University rolls out required diversity training

Celine Ryan
California Senior Campus Correspondent

  • First-year students, faculty, and staff will be required to complete modules on "diversity and inclusion" and "bias training".
  • A political science graduate student and Students for Liberty campus coordinator have conflicting opinions on the initiative.
  • Miami University in Ohio announced on September 6 a rollout of mandatory online diversity training for all first-year students, faculty, and staff.  

    The first round of training for first-year students will take place this fall and students are required to take one module on “diversity and inclusion” and a separate module on “bias training,” according to the announcement. The modules will be completed before orientation or while enrolling during subsequent semesters.

    “I can't speak to the effectiveness of these trainings...however, implementing such trainings signals to students and the community that the university cares about changing the campus culture to be more of a home for all [of] its students."   

    All new hires at the university will also be required to complete the course, beginning fall 2018. The university plans to eventually institute the requirement for all existing faculty and staff, as well.

    “Using Miami’s existing mechanisms, such as orientation and training programs, to combat bigotry and intolerance was a major focus of the working group’s efforts," the university explained, mentioning the Diversity and Inclusion Working Group, which spawned the initiative and others.

    [RELATED: Students may need counseling after ‘required’ diversity training]

    Miami University spokeswoman Claire Wagner told Campus Reform that although the program rolls out this fall, “budgeting for the new training initiative has not yet been determined.”

    “Miami is committed to fostering an environment of inclusive excellence, where every individual is valued and empowered to fulfill their own potential,” Miami University vice president of institutional diversity and inclusion Ron Scott said in the news release. “These training sessions will provide the entire Miami community with a level of recognition of the challenges involved in creating a diverse and inclusive campus environment and help move us toward meaningful solutions.”

    Political science graduate student and chair of the College of Arts and Science Dean's Student Advisory Committee Jacob Bruggeman told Campus Reform that he agrees with the introduction of the new requirements.  

    “I believe that they reflect the Miami community's aspirations to be more inclusive and welcoming to students from traditionally marginalized or underserved backgrounds,” he said, adding that “just as Miami must aspire to being a campus that promotes free and open inquiry, it must also be a campus that works to accept and welcome individuals from backgrounds or demographics that, historically, haven't been very present on Miami's campus.”

    [RELATED: UW insists diversity training ‘requirement’ is not ‘mandatory’]

    “I can't speak to the effectiveness of these trainings, and I am unsure of how much they change attitudes around diversity and bias,” he conceded, “however, implementing such trainings signals to students and the community that the university cares about changing the campus culture to be more of a home for all [of] its students.”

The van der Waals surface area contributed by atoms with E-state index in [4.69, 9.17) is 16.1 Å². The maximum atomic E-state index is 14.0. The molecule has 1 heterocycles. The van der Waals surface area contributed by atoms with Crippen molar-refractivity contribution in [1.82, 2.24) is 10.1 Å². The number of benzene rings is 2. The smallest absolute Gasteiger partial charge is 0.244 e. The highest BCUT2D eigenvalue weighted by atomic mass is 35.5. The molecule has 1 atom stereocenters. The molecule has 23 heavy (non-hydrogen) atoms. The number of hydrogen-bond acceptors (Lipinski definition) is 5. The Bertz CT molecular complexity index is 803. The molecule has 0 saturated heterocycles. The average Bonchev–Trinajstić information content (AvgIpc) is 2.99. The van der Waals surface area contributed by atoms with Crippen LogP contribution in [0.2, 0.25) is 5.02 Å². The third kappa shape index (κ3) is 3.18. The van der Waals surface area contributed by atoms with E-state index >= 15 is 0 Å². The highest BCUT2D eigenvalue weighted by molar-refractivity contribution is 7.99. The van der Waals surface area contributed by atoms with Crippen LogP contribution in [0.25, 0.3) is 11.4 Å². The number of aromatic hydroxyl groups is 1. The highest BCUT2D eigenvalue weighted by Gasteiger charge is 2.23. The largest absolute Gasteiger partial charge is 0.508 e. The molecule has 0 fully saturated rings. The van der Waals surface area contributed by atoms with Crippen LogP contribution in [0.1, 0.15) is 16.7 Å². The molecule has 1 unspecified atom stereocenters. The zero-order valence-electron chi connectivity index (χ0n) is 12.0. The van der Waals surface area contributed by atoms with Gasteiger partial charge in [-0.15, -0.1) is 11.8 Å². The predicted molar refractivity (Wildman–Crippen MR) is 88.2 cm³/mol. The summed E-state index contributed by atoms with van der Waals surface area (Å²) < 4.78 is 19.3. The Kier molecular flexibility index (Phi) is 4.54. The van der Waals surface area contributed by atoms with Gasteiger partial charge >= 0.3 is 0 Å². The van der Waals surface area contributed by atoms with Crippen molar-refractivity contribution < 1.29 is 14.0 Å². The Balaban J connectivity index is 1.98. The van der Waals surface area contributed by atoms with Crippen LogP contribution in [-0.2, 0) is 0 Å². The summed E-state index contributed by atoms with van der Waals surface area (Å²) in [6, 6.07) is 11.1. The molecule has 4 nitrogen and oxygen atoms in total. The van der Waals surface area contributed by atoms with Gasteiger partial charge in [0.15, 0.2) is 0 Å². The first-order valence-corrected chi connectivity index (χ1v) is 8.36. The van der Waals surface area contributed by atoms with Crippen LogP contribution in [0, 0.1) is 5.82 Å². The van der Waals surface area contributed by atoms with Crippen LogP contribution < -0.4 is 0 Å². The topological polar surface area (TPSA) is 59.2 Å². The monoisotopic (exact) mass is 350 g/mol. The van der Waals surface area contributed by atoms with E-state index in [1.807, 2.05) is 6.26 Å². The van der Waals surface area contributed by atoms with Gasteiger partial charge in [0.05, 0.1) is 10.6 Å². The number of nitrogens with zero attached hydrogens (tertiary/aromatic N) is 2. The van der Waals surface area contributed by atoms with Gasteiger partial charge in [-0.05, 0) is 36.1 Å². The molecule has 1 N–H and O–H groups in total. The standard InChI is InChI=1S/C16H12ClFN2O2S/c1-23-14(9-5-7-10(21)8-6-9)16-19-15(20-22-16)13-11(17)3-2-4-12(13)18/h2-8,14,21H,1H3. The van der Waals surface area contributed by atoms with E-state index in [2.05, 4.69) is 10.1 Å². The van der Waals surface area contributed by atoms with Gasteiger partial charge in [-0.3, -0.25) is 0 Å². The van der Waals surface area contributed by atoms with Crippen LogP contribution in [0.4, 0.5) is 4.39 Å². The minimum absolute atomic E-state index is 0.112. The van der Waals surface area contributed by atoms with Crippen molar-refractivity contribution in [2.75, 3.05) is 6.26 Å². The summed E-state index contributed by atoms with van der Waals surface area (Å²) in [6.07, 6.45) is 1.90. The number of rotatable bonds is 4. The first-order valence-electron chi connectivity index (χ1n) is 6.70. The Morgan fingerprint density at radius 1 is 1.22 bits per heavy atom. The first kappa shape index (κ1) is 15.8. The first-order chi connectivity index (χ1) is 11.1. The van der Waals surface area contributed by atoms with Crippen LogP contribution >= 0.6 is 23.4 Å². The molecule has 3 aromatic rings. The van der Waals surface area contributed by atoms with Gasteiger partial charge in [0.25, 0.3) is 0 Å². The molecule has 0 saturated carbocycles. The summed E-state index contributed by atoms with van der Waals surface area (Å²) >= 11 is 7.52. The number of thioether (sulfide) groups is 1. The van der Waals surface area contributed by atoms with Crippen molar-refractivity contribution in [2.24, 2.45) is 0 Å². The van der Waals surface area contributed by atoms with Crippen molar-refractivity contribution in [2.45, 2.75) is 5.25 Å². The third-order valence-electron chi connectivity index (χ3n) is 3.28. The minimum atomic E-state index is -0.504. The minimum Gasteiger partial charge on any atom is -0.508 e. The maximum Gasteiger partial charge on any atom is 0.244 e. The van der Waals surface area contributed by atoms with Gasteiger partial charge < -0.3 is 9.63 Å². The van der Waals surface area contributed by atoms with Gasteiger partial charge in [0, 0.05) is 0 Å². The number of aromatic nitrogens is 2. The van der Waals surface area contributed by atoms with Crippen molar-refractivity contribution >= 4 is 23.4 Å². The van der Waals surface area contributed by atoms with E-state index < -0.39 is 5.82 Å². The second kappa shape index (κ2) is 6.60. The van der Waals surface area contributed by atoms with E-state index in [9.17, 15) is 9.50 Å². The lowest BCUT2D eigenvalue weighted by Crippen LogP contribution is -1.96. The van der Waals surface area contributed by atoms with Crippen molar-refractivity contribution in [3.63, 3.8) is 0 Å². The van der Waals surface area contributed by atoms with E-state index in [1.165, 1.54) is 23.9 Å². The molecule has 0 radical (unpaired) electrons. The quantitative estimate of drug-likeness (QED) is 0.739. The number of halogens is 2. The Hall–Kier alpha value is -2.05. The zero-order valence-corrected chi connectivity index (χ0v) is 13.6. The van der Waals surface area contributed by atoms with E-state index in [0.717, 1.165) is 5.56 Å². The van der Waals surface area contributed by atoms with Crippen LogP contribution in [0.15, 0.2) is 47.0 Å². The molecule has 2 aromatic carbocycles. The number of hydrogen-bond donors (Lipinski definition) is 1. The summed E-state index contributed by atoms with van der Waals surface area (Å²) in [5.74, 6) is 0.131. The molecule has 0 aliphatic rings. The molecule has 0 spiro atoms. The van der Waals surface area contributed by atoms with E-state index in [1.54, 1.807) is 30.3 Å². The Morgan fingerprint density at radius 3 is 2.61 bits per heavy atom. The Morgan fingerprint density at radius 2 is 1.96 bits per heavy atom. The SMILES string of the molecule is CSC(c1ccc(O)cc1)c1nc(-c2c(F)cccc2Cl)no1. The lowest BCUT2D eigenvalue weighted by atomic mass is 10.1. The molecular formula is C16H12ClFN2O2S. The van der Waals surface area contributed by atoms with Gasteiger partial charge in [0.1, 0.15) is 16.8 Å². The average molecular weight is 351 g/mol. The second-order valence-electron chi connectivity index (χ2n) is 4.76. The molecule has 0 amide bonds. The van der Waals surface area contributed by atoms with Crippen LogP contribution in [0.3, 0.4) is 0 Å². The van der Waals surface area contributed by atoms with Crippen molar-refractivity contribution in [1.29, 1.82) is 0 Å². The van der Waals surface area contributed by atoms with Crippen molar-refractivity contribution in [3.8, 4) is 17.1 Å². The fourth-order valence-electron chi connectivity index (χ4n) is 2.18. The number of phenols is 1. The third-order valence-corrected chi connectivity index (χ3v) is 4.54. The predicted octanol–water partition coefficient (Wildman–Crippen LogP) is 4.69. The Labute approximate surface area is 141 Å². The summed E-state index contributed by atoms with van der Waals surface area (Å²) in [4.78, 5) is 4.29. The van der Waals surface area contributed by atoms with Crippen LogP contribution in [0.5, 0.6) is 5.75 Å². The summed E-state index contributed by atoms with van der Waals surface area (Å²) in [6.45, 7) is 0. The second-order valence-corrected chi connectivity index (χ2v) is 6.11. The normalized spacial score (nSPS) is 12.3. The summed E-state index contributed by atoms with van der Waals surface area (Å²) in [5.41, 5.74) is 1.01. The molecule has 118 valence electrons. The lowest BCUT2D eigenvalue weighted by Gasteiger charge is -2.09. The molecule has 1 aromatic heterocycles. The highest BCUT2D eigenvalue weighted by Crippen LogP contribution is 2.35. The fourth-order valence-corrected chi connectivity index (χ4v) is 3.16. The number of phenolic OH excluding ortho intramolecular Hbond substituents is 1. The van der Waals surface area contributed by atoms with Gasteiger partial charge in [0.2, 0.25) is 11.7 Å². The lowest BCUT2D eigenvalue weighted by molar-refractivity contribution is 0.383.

Bruggeman feels that his school’s diversity goals are “absolutely worthwhile and honorable,” adding that “they signal an openness to positive change that is healthy for higher education.”However, he noted that it was important for the University of Miami to maintain a spirit of academic freedom while pursuing diversity.

    Miami University campus coordinator for Students for Liberty and former school president of Young Americans for Liberty Christian Kamm told Campus Reform that he is “opposed to the way [the University of] Miami has gone about implementing these policies.”

    “College students are already working hard on their classwork and actual academics. This is just more work for them that is completely unnecessary,” he said, adding that “the Golden Rule is pretty simple to follow, but if a small minority of students choose not to follow it, it doesn't give the university the right to force this training on everyone.”

    [RELATED: Diversity trainings are a sham, Harvard study claims]

    “Finally, the message of ‘diversity’ that Miami has preached to myself and my colleagues is one focused on factors like race and gender,” Kamm stated. “While I certainly think identities are important and worth celebrating, it's an embarrassment that there is no mention of intellectual diversity and a free exchange of ideas from both the left and the right at a university -- a place that exists to promote ideas and higher learning.”

    “To be clear, I think that there should be punishment for those who act in reactionary manners towards others because of their skin color, gender, etc. But that should be reserved for those students alone, not the rest of us.”

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    Celine Ryan

    Celine Ryan

    California Senior Campus Correspondent

    Celine Ryan is a California Senior Campus Correspondent, and reports on liberal bias and abuse on campus for Campus Reform. Celine is a sophomore at Cuesta College, where she serves as president of Young Americans for Liberty.

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